In the Analysis Section, subsection 2.1 General, AAR 10/03 states, “Although both engines experienced an almost total loss of thrust after the bird encounter, the flight crew was able to ditch the airplane in the Hudson …” This statement is ambiguous; ‘Almost’ is imprecise. Does ‘almost’ mean 1% thrust was available? 5% thrust? 10% thrust? Does ‘almost’ apply to one or both engines equally? Does ‘almost’ imply the engines were turning and producing adequate power? Too much information is left to interpretation. Furthermore, it contradicts information found later in the report, including conversations captured by the cockpit voice recorder (CVR) transcripts.
As one moves forward through NTSB report AAR 10/03, it is stated that the #2 (right) engine suffered a compressor stall days earlier, but that the stall was corrected in maintenance. The flight data recorder (FDR) parameters suggest that a compressor stall was not a culprit in the accident, that a compressor stall did not reoccur. This works because it defuses any speculation that the compressor stall was a possible cause.
In Section 2.2 Engine Analysis, subsection 2.2.2 Identification of Ingested Birds, the report says each engine ingested two Canadian Geese weighing between 7.3 through 9.2 pounds each. This exceeds the size of bird the engines were certificated to ingest and still provide power to sustain flight. Why? What damage would larger birds impose on the Fan? What Turbine damage? Would one overwhelm the Burner section? The report doesn’t say what the consequences would be. What would CFM do to fix these problems in the future?
In subsection 188.8.131.52 Engine Spinner, Fan Blade and Fan Inlet Case Damage, harm to each engine Fan is documented; as reported, “Although the fan blades of both engines showed evidence of bird ingestion and subsequent mechanical damage, as noted, no significant fan blade damage or fractures were found.” This means both Fans were physically capable of providing thrust; their integrity was intact. In subsection 184.108.40.206 Engine Core Damage, the report reveals damage to the Low and High Pressure Compressors, Inlet Guide Vanes, Variable Guide Vanes (VGV), which, as reported, is significant. The core’s damage is enough to prevent sufficient thrust to sustain flight.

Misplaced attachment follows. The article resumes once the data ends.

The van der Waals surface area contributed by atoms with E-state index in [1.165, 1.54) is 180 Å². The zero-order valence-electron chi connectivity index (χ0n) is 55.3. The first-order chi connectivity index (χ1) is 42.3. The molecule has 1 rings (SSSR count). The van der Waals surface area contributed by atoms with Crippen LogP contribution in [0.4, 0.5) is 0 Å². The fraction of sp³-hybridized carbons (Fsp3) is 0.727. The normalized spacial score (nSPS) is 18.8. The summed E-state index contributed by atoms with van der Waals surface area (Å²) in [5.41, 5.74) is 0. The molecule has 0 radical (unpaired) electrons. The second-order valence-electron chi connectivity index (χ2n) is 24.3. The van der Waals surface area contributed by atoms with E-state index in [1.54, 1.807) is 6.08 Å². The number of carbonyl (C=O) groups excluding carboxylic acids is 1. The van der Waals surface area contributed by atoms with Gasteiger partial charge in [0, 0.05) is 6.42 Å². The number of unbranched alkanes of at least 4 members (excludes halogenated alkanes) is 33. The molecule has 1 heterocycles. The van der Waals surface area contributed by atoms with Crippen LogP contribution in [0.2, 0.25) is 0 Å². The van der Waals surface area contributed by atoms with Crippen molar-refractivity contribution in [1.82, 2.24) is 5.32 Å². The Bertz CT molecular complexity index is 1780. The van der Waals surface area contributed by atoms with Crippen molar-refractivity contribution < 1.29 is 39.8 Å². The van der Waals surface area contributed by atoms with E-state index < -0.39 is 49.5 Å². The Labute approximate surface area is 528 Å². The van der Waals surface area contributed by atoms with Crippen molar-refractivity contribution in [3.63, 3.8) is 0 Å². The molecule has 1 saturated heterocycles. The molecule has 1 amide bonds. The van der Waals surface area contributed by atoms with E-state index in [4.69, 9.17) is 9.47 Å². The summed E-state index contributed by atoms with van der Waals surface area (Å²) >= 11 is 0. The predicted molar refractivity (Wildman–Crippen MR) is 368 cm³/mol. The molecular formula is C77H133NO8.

Here this reader is confused; this makes little sense. No matter the size of the bird, for the meat and bone to damage the Compressor Core, the carcasses would have to first pass through the Fan, which, per the previous paragraph, did not incur significant damage (no Fan blades were missing or broken). The Fan, at takeoff power, is turning at over 5000 rotations per minute. A bird’s flesh and bone, no matter the size, passing through the Fan, would be reduced to the consistency of a liquid, a thick milk shake and/or an atomized mist; the Fan would be chewing up the meat and hollow bones at an incredible rate. In addition, the birds strike the engines at close to two hundred miles per hour; at this point they begin the ‘Cuisinart Effect’, reducing the carcasses integrity from solid to liquefied sludge. Result: if the carcasses did not destroy the Fan, then any subsequent damage had nothing to do with the size of the birds. Past the Fan, bird size is irrelevant.